We're getting Reacquainted through a series of podcast conversations. We've already talked about our time together, our respective high school experiences, and how our religious beliefs have changed. We'll be talking about how we met our wives, what careers we're each pursuing, and how our experiences have affected our political beliefs.

We're having a lot of fun together. Won't you join us as we get Reacquainted?

Adam & Joe now

Some Precaution on Pence’s Precautionary Principles →

On the subject of Vice-President Pence's unwillingness to be alone with women other than his wife, I think Sarah Skwire makes a very good point.

It’s a cliché, but a true one, to note that the real work of many professions gets done at the bar or on quick lunches or dinner grabbed with a colleague, outside the formal constraints of official meetings. When that cliché is true, and to the extent that it is true, precautions like Pence’s, that cut women out from that kind of social interaction, also cut them off from at least one route to success.

Sauce for the Goose

I wonder, then, whether Pence and others who guard themselves in this way would consider extending their prohibitions on such private meetings with opposite gender colleagues to colleagues of the same gender. In other words, if Mike Pence won’t allow himself to meet with female colleagues for a casual private dinner or drink, then perhaps he should consider disallowing interactions like that with male colleagues as well.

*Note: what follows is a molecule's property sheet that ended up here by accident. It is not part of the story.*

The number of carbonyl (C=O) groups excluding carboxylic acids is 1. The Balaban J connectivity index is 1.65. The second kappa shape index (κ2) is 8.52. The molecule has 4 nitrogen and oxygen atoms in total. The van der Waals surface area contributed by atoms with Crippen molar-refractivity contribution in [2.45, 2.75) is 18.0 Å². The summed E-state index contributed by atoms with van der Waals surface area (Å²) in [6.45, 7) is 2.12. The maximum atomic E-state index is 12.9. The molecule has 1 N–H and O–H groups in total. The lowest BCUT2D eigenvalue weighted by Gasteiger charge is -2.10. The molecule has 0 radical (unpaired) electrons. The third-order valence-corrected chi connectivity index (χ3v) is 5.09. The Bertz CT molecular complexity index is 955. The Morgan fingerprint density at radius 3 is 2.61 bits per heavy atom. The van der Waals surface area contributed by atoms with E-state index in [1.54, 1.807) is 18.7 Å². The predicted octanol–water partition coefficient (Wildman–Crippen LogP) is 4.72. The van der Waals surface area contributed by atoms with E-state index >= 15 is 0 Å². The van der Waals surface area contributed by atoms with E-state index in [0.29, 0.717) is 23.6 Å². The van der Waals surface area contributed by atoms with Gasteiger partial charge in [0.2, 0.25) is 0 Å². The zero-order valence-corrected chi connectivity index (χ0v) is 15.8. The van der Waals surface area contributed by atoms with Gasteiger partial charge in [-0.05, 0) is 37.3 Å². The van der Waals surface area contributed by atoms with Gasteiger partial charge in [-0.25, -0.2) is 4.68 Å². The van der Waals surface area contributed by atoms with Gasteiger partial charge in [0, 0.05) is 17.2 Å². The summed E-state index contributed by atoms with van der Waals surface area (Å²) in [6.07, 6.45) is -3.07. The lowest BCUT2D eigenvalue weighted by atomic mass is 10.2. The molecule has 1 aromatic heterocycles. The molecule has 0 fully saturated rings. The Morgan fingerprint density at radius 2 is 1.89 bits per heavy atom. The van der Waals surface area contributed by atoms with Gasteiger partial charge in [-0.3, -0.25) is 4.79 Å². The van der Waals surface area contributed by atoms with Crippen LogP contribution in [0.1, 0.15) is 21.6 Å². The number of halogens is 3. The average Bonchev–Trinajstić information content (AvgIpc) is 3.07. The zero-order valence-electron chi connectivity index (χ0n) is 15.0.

I think, at a minimum, that considering that possibility will tell us a lot. If your immediate reaction to that suggestion is to think that it would be unfairly restrictive to men to tell them not to go golfing alone with the Vice President, or join him for an impromptu cheeseburger, or take advantage of a quick trip on a private jet in order to get to know him better and pitch him a few ideas…then maybe that policy is even more unfair when it is applied only to women.

If it is unreasonable to think that a woman’s career is damaged because the VP won’t meet with her privately, then it is unreasonable to think a man’s career would be damaged for the same reason. If it is not unreasonable to think that such restrictions damage a woman’s career, then Pence owes it to his female colleagues and constituents to ensure that their male counterparts don’t have better access to him than they do.